To answer your question, the difficulty really depends. When I wrote one (which is why I think that it is neither fun nor educational), all that I was interested in was knowing vertices and faces, that's it. That file format was, naturally, extremely simple. But then you realize that you really should include normal vertex data, and maybe some optimizations for triangle strips or fans. Oh, and texture data, including vertex mappings and materials. Then, of course, you decide that you ought to add the ability to utilize a NURBS-type surface. And three more types of materials. And bump-mapping. Now it should really be a binary file type, and not text-based. And it should be a scene-based format, rather than an object based format. Oh, and it needs to support multiple textures per object. Actually, how about multitexturing on a single face? And animation. Frame-based animation. Wait, no, skeleton based animation. Or maybe I should fuse the two into a new type of animation that uses non-uniform B-spline interpolation to create more realistic movements. Etc, etc. This is an exaggeration, but you can see how designing your own format gets out of hand really fast. In fact, a significant amount of research is required just to know what sort of data about a 3d model you might want in your file format - let alone how to implement that data (or how to implement them well).

I guess that your question is too vague for a definite answer. My best guess would be that designing a 3d format is hard - very hard. Your best bet would be to first have a complete understanding of all of the types of features that you would want to implement. This is no small project by any means. Only once you have finalized a list of features that balances size with usability should you start thinking about the best way to organize this data. Then, you have to write either an exporter for your favorite modeling program which allows you to get files in your new format, or you need to write a converter that chops someone else's format into your own. Then (or probably concurrently) you write the interpreter that loads it up in your game.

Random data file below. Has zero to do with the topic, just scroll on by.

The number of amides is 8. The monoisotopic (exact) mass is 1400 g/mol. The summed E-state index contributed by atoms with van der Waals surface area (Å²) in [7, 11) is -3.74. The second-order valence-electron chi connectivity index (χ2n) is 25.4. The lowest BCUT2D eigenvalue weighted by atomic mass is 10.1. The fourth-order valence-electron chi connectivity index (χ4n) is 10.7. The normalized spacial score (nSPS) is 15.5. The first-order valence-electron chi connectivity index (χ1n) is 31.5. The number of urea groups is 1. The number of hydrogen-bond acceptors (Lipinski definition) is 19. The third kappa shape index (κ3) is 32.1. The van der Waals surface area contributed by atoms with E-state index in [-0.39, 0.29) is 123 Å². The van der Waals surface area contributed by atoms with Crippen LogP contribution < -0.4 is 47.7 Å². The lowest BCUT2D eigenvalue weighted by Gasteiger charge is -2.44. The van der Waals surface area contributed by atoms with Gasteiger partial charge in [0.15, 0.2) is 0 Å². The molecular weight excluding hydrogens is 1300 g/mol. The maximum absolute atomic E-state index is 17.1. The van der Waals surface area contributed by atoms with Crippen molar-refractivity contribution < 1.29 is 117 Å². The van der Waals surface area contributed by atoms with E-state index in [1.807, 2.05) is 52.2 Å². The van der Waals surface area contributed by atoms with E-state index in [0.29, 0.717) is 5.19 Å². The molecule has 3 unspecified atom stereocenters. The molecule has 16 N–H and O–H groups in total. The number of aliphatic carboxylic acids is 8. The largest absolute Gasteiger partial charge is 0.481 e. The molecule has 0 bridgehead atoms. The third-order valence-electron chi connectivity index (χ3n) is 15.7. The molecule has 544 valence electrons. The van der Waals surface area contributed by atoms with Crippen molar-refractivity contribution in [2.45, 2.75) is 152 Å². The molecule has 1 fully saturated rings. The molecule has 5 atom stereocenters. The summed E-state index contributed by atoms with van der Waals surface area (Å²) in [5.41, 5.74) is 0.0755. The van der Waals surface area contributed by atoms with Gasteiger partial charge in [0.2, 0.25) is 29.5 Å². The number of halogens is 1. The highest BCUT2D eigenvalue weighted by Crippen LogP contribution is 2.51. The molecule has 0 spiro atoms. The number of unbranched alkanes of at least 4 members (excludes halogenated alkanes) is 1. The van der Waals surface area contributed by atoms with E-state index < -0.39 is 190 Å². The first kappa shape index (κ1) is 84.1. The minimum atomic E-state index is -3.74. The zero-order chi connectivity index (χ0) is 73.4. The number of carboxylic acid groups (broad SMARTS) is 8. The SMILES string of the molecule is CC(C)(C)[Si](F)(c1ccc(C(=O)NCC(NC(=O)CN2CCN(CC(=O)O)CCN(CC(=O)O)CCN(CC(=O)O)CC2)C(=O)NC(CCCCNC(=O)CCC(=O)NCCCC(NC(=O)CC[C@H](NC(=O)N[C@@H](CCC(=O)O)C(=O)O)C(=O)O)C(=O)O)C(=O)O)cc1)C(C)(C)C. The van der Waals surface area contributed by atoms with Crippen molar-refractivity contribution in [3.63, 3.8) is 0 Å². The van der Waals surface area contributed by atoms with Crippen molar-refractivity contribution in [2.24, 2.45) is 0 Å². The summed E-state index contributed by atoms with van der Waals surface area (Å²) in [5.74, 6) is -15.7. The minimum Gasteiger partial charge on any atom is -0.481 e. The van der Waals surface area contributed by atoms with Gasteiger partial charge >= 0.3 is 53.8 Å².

Let me know why exactly you want to design your own format, I'm very curious.

Cheers,
Brian

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"Why I want to create my own format when there are dozens out there?"

I've decided to begin 3D game programming with a C++ game engine: Irrlicht. Up to now I've had no problem displaying with it static meshes (in 3DS format). And now I want to display animated meshes. But Irrlicht supports animation only in these formats: .md2(Quake 2), .md3(Quake 3), .ms3d (MilkShape 3D) or .x (DirectX). So the choices are already down to 4 formats. Add to that that md2 & md3 only support a limited pallette and only no-bones animation (you have to move individual vertices & faces, it's like animation prehistory).
As for .ms3d, I don't know how to get an animatiom from 3DS Max 6 (what I use) to this format.
And as for .x, I've read that Max-to-.x converters were severely lacking.

So the only certain things are:
1) I want to use Max to create animations
2) I want to end up with a .ms3d or .x file
3) I don't know how to solve 2)
3a) Creating a new 3D file format seems a bit overhead:)

Maybe you can help me?

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Quote:
Original post by asdqwe
What I'd really wanna know is how hard is it?
I've just finish a tic-tac-toe with bitmaps, in a Win32 app using GDI. At this level, am I ready to tackle this or is it above my head? Cause if it is, I'd better look into existing 3D formats instead of toiling to create my own...


IMO, you really would do better to go a lot further in the direction of "make more complicated games" before venturing towards "make games in a more complicated (but pretty) way".